|Wildlife board OKs
funds to help buy bay wetlands
Chronicle Staff Report
Wednesday, February 12, 2003
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A state wildlife board approved $74 million from bond funds to buy 16, 500 acres from Cargill Inc. as part of the largest wetlands restoration effort along the San Francisco Bay.
The Wildlife Conservation Board, meeting in Sacramento, voted 3-0 to approve the transfer of the money from Proposition 50, a $3.4 billion water- quality bond passed last November.
Environmental representatives from Save the Bay and the Bay Institute praised the project. Sen Byron Sher, D-Palo Alto, also spoke in favor of it, but recommended that in future transactions, the state share information on appraisals and other reviews earlier in the negotiations.
If the state Department of General Services approves the real estate package, the deal is expected to close by March 6, according to Al Wright, executive director of the board. The board administers capital outlays to enhance wildlife and habitat.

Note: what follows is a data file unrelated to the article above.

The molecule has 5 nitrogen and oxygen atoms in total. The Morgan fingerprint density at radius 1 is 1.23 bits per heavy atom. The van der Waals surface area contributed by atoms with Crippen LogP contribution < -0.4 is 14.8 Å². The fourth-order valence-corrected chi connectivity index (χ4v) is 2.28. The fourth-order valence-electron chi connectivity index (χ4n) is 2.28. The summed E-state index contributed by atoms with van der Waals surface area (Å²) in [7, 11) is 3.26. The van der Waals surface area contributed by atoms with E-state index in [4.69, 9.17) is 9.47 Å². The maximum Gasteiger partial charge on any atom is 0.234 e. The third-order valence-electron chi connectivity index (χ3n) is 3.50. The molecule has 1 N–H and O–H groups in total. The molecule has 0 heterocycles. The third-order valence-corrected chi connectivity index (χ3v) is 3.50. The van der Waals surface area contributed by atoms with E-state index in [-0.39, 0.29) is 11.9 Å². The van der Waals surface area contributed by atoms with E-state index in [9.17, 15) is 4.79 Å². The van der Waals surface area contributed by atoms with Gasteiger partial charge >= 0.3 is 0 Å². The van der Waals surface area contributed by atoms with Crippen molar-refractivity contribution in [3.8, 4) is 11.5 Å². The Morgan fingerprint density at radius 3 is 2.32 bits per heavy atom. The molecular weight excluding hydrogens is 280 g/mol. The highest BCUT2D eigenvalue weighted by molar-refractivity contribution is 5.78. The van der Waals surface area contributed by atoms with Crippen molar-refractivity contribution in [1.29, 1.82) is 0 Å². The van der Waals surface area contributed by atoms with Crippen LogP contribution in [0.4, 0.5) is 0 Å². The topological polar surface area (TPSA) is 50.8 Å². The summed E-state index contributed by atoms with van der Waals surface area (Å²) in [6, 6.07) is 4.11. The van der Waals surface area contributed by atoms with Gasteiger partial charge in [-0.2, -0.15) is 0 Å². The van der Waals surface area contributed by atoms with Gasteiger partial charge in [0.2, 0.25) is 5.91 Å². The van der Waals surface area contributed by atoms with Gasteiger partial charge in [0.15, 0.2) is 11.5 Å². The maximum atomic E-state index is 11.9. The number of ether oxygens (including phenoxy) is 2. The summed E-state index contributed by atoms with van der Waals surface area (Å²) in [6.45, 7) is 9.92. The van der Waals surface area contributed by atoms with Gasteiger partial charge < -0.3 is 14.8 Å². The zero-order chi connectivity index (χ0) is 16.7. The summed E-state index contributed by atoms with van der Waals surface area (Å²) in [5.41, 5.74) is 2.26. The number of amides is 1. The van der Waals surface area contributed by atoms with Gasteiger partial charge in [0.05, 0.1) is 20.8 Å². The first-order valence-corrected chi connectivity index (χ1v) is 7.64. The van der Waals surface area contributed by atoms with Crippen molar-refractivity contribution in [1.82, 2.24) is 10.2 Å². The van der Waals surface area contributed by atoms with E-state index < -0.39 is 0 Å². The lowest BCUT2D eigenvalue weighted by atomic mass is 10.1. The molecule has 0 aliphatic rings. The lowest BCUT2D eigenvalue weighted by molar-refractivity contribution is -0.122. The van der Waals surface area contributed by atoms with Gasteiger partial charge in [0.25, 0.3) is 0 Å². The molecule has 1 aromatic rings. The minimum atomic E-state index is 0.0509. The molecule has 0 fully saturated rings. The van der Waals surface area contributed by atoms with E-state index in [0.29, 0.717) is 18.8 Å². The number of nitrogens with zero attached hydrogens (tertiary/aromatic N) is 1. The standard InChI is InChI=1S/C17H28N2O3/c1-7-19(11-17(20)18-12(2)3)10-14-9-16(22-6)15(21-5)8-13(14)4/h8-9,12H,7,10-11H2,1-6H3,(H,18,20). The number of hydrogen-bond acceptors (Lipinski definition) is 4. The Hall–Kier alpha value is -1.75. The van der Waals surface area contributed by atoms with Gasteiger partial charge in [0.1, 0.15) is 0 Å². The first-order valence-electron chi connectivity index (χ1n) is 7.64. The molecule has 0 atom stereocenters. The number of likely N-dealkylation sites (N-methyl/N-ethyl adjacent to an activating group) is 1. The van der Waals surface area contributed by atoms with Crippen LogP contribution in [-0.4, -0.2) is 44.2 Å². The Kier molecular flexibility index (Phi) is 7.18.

Contributing to the $100 million purchase price are $72 million from the state, $8 million from the federal government and $20 million from the Hewlett,
Moore and Packard foundations and the Goldman and Resources legacy funds. The state also is paying $2 million for property surveys and other real estate costs.
The properties consist of about 1,400 acres on the Napa River, and about 15, 100 acres of salt ponds, tidal marshes and mudflats on the bay south of Highway 92 between Interstate 880 and U.S. 101.
The state will take title to the Napa acreage and about 5,500 acres of the salt pond property and salt-making rights in Alameda County. The U.S. government will acquire about 9,600 acres of land and rights in Alameda, San Mateo and Santa Clara counties.